Weatherford makes large paintings comprising grounds of spontaneously sponged paint on heavy linen canvases surmounted by one or more carefully shaped and placed colored neon tubes. The canvas—prepared with white gesso mixed with marble dust, and worked on with Flashe paint, a highly pigmented but readily diluted emulsion—supports startlingly diverse applications of color. The surface of the paint ranges from matte and velvety to transparent and translucent. The canvas is at times densely filled, reading as a painterly continuum; at others, it shifts in color from edge to edge of the painting; and at yet others it contains clusters of marks set in relatively bare surroundings. And the color itself varies significantly: blurred blues, muted yellows, and carnival reds; mineral hues, evoking slate or steel; pinks suggestive of fruit or flesh; and many different blacks, recalling shiny feathers.
The neon tubes attached to these fields of color advance a unique practice that Weatherford began in 2012, inspired by illuminated signs along the streets of old Bakersfield, California. In her use of neon, she transformed what had previously been used for advertising—and had been appropriated as such by earlier artists—into a radically new form of pictorial drawing. Casting an industrial light onto the fields of color, the neon tubes read as hand-drawn lines across the surface, although they are sometimes so bright that they are blinding to look at, creating afterimages. Weatherford has used one or as many as five individual tubes, often bent away from the surface, and on occasion extending beyond the edges of the canvas. The cords for the neon fixtures make their own layer of drawing on top of the painting, and lead down to large magnetic transformers sitting like anchors on the floor.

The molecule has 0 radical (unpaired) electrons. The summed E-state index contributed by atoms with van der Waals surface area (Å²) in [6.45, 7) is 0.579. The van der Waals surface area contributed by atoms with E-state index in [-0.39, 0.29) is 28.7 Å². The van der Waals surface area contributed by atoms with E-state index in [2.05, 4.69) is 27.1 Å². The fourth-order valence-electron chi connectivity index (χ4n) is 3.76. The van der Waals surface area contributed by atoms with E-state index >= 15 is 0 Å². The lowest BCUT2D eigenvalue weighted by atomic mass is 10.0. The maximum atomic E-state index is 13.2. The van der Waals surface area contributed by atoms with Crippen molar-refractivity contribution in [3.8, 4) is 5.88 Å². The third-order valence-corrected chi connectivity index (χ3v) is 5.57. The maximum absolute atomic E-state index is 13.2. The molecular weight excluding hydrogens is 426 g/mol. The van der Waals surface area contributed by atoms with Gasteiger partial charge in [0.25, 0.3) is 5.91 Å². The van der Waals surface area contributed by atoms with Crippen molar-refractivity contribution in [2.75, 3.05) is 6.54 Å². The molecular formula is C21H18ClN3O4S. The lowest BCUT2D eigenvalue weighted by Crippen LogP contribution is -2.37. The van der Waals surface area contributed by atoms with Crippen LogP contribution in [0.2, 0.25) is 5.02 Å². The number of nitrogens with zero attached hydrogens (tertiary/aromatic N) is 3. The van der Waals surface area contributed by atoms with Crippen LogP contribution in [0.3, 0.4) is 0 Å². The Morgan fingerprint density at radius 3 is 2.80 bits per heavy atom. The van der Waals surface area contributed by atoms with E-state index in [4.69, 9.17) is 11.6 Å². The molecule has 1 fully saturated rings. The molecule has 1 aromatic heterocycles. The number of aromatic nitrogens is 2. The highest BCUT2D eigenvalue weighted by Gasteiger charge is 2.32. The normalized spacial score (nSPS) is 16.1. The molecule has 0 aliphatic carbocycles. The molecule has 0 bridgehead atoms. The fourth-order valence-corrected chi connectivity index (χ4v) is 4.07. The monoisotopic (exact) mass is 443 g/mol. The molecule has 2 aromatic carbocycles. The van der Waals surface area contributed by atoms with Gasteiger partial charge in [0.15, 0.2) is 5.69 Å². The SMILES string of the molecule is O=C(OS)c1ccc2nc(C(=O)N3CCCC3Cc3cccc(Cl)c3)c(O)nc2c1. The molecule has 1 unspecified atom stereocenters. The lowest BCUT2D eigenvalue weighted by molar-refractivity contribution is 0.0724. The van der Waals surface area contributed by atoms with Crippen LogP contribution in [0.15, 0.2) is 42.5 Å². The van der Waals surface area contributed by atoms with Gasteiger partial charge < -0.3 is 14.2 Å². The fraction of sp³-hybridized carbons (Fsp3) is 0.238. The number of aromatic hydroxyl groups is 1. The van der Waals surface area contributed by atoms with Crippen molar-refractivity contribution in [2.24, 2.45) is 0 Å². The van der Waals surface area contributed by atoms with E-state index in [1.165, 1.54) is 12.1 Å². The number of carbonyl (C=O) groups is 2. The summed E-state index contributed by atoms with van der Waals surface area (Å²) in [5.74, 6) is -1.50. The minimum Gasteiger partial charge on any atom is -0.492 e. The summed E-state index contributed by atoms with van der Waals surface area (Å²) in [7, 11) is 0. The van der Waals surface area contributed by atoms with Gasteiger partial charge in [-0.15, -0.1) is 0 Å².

While Weatherford’s previous paintings have mainly made reference to the experience of places or climates, her new ones find their inspiration in situations and events. Drawing upon her responses to current events and her experience of premodern narrative pictorial compositions, she thinks of these new canvases as aspiring to the function of earlier history paintings that tell of actual or mythological happenings to invoke fundamental and topical concerns.
Weatherford’s first survey exhibition will be presented at the Tang Museum at Skidmore College, Saratoga Springs, NY, in 2020, and will travel to the Contemporary Arts Museum Houston, SITE Santa Fe, and Museum of Contemporary Art San Diego.